A myriad of methodologies have been applied to effectively control for confounding factors. One such approach is to isolate minimum wage effects by analyzing pertinent data (earnings and employment) in localities before and after a minimum wage increase occurs and comparing the changes in these data to those observed in similar localities that had no minimum wage increases. Known as the “difference-in-differences” approach, the contrast in trends between those in cities that experienced minimum wage increases and those in cities where no minimum wage increases occurred (controls) can be attributed to the shift in minimum wage. This method is limited in efficacy by how closely the economic situations of control cities resemble those in the cities of interest. Allegretto et al (2018) of Berkeley’s Center on Wage and Employment Dynamics (CWED) applied this method to analyze trends within the food services industry in six cities that experienced minimum wage increases in the last decade. Using two distinct modelling methods their analysis found statistically significant earnings increases (relative to control cities) for food services employees near the bottom of the income distribution in quarters following minimum wage increases. Their analysis also found no statistically significant negative employment effects. In fact, the only statistically significant employment effect observed was an increase in employment (seen in Oakland, CA).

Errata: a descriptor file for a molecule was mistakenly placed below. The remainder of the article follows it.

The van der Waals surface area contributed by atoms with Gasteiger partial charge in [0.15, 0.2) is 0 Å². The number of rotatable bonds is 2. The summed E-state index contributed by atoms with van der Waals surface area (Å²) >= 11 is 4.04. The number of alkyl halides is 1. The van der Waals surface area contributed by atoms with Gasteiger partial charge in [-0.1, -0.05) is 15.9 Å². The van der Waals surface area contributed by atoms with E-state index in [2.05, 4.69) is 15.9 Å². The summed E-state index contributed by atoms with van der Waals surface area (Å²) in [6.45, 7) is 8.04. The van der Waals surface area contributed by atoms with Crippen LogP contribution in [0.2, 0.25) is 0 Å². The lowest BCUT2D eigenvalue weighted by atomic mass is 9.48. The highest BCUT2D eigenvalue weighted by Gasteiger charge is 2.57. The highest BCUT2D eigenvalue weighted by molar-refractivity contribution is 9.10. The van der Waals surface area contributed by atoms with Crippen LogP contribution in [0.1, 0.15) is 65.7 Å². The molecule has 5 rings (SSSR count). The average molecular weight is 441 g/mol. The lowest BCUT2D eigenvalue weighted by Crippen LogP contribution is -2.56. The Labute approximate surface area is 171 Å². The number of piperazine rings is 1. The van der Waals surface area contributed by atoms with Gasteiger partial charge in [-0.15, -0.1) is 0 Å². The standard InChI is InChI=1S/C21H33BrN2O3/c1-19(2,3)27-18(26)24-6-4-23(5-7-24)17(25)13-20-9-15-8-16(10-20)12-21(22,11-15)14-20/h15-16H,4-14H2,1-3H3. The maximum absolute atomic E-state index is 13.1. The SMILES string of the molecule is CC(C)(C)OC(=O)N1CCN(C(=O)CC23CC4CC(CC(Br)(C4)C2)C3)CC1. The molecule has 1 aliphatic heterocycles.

Another difficulty researchers face in attempting to answer questions about the impacts of minimum wage shifts on the poor is finding a representative population to analyze. Within the field, food services employees have become a common population of interest. With a median wage of $9.96 per hour the workers in this industry are at the low end of the income distribution most likely to be impacted by minimum wage shifts. Allegretto et al’s six city analysis is one example of a study that uses the food services industry as a basis. Another such instance is a study performed by Rachel Meketon (2017) of the MIT’s Department of Urban Studies and Planning (DUSP). Under the advisement of Dr. Amy Glasmeier, Meketon surveyed 50Boston restaurants to determine how employers in the food services industry responded ti the city’s minimum wage increase that took place between the years of 2014 and 2017. The analysis of survey replies showed that the most common responses of employers to the minimum wage increase were to continue operating as before or to increase menu prices. The next most common response by restaurant employers was to reduce staff hours. However, the time period observed to determine the impacts of the minimum wage increase also coincided with an increase in wholesale food prices and an increase in labor demand as well as a shift in employer health insurance obligations stemming from the Affordable Care Act. These confounding influences make it difficult to ascertain what influenced the responses of restaurants that were queried in the survey.